Here’s how to use the signs and symptoms from your animal companions to “fine tune” their health.
In order to maintain our animal companions in optimal health, it is extremely important to understand the distinction between “common” and “normal”.
Why does it matter whether symptoms are considered common or normal in dogs and cats?
When the body is in a state of optimal health, all systems are in balance and no external manifestations (seen in the symptoms) of imbalance can be found.
Many of the subtle changes we observe in our pets are early warning signs that there is imbalance deep within the body. These are not “diseases” per se, but rather commonly observed deviations from this state of equilibrium.
Recognizing and treating these common, but abnormal, early warning signs is critical to preventing more serious problems in the future.
An overview of some of these symptoms is as follows:
runny or red eyes
intermittent loose stools
”sensitive” stomach with vomiting, diarrhea and/or other gastrointestinal symptoms
straining to defecate
excess ear wax
picky or excessive appetite
thin coat/excess shedding
frequent or difficult urination
loss of pigment
rough, dry nose or pads
anal sac problems
In more detail we can see that:
Health is freedom. You can see it in a glowing hair coat, bright eyes and high energy. It is an absence of illness, or dependency on medications, or avoidance of “allergins”. Offspring of a healthy animal will be even healthier, and not have as many “breed” problems. Healthy animals live longer than we have come to expect.
There are many symptoms we consider normal that really represent an underlying energy imbalance, often made worse from poor diet and vaccination. As we cure animals of “disease”, we find that these “normal” things go away, too. Do not be satisfied with the health of your animals until most of the following symptoms are gone. Treat young animals as soon as these are observed.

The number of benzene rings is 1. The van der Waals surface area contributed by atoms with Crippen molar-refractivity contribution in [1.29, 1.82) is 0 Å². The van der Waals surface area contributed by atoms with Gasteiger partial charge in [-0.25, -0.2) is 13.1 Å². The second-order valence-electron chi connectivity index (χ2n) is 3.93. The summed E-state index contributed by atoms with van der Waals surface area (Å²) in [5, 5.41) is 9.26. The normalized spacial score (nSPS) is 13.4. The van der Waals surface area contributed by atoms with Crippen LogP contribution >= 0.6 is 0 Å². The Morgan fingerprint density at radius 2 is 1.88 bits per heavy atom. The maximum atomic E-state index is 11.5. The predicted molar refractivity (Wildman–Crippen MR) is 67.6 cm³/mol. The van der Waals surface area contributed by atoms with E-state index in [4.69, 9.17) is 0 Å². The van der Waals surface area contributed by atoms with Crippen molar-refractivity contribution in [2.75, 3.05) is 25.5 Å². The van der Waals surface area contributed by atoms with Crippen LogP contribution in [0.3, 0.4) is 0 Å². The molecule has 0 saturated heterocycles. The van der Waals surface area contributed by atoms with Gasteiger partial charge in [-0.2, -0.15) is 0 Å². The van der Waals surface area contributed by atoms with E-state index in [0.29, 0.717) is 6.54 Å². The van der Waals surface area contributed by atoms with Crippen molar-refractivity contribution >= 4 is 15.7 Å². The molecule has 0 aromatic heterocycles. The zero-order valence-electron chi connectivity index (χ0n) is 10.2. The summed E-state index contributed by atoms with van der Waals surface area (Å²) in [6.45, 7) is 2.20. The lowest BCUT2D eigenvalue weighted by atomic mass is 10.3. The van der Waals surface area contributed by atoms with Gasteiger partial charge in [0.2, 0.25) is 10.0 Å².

BEHAVIOR: Fear of loud noises, thunder, wind; barks too much and too long; suspicious nature; timidity; indolence; licking things, people; irritability; indolence; eating dog stool (possibly cat stool) – it seems to be normal to eat horse, cow and rabbit manure; feet sensitive to handling; aggressiveness at play; destructiveness; biting when petted too long (cats, especially on rump); hysteria when restrained; not covering stool and not using litter box (cats); clumsy;
DIGESTIVE TRACT: obesity or thinness; loss of teeth; bad breath; pale gums; red gums; *a red line where the teeth go into the gum, above one or more teeth; tarter accumulation; bad breath; poor appetite; excessive appetite; finicky appetite; sensitivity to milk, meat, or any specific food; craving weird things, especially non-food items like paper, dirt and plastic; vomiting often, vomiting hairballs (or the hairball gagging type of vomit even if hairballs do not come up) more than 1-2x/year; Mucous on stools, even occasional; tendency to diarrhea with least change of diet; constipation; hard, dry stools. In Addition for cats: thirst – a super healthy cat on good food will drink at most once a week and many will never drink as they absorb enough from their diet unless on dry food.
LOCOMOTION: Stiff when getting up; early hip dysplasia; inability to jump up on furniture or counters; loss in the bounce in their step.
SKIN: coat – doggy smell, dry, oily, dull lack luster, excessive shedding; attracts fleas & ticks a lot; chronic ear problems – wax, need frequent cleaning, itchy, red; eyes: discharge, tearing, or matter in corner of eyes. “Freckles” on the face (cats) that appear with age; loss of whiskers; claws fragile, shedding, hard to trim, twisted; not grooming well.
TEMPERATURE: sensitive to heat or cold. Low grade fevers – The typical (“normal”) range is: 99.5-101.5
AGING: Energy, play, fun and activity level should maintain at the 2 year old level.
In Holistic Actions! we show you how to use these early warning signs. Promote vitality, energy and long and happy lives for your animal family members.
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Dr. Jeff and Christina